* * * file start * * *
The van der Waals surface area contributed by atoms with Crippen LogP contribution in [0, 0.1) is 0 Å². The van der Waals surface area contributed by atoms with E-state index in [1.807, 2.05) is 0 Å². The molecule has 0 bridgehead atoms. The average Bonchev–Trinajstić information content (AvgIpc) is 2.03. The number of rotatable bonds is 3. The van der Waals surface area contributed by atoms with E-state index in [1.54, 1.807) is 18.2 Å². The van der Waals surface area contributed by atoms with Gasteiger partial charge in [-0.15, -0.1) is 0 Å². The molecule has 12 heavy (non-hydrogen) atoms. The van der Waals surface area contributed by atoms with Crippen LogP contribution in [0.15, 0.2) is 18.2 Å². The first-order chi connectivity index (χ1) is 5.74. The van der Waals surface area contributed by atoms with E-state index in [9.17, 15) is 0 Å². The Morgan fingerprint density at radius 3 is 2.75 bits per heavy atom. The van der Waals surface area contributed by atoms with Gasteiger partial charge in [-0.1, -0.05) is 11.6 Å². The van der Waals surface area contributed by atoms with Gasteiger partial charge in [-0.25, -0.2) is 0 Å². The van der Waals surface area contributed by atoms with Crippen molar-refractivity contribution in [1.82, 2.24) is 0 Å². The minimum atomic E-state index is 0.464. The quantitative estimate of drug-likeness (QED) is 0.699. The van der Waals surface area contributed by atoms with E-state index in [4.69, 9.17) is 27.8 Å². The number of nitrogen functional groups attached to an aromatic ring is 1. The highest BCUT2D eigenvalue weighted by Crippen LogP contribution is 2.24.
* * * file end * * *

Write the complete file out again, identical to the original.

The van der Waals surface area contributed by atoms with Crippen LogP contribution in [0, 0.1) is 0 Å². The van der Waals surface area contributed by atoms with E-state index in [1.807, 2.05) is 0 Å². The molecule has 0 bridgehead atoms. The average Bonchev–Trinajstić information content (AvgIpc) is 2.03. The number of rotatable bonds is 3. The van der Waals surface area contributed by atoms with E-state index in [1.54, 1.807) is 18.2 Å². The van der Waals surface area contributed by atoms with Gasteiger partial charge in [-0.15, -0.1) is 0 Å². The molecule has 12 heavy (non-hydrogen) atoms. The van der Waals surface area contributed by atoms with Crippen LogP contribution in [0.15, 0.2) is 18.2 Å². The first-order chi connectivity index (χ1) is 5.74. The van der Waals surface area contributed by atoms with E-state index in [9.17, 15) is 0 Å². The Morgan fingerprint density at radius 3 is 2.75 bits per heavy atom. The van der Waals surface area contributed by atoms with Gasteiger partial charge in [-0.1, -0.05) is 11.6 Å². The van der Waals surface area contributed by atoms with Gasteiger partial charge in [-0.25, -0.2) is 0 Å². The van der Waals surface area contributed by atoms with Crippen molar-refractivity contribution in [1.82, 2.24) is 0 Å². The minimum atomic E-state index is 0.464. The quantitative estimate of drug-likeness (QED) is 0.699. The van der Waals surface area contributed by atoms with E-state index in [4.69, 9.17) is 27.8 Å². The number of nitrogen functional groups attached to an aromatic ring is 1. The highest BCUT2D eigenvalue weighted by Crippen LogP contribution is 2.24.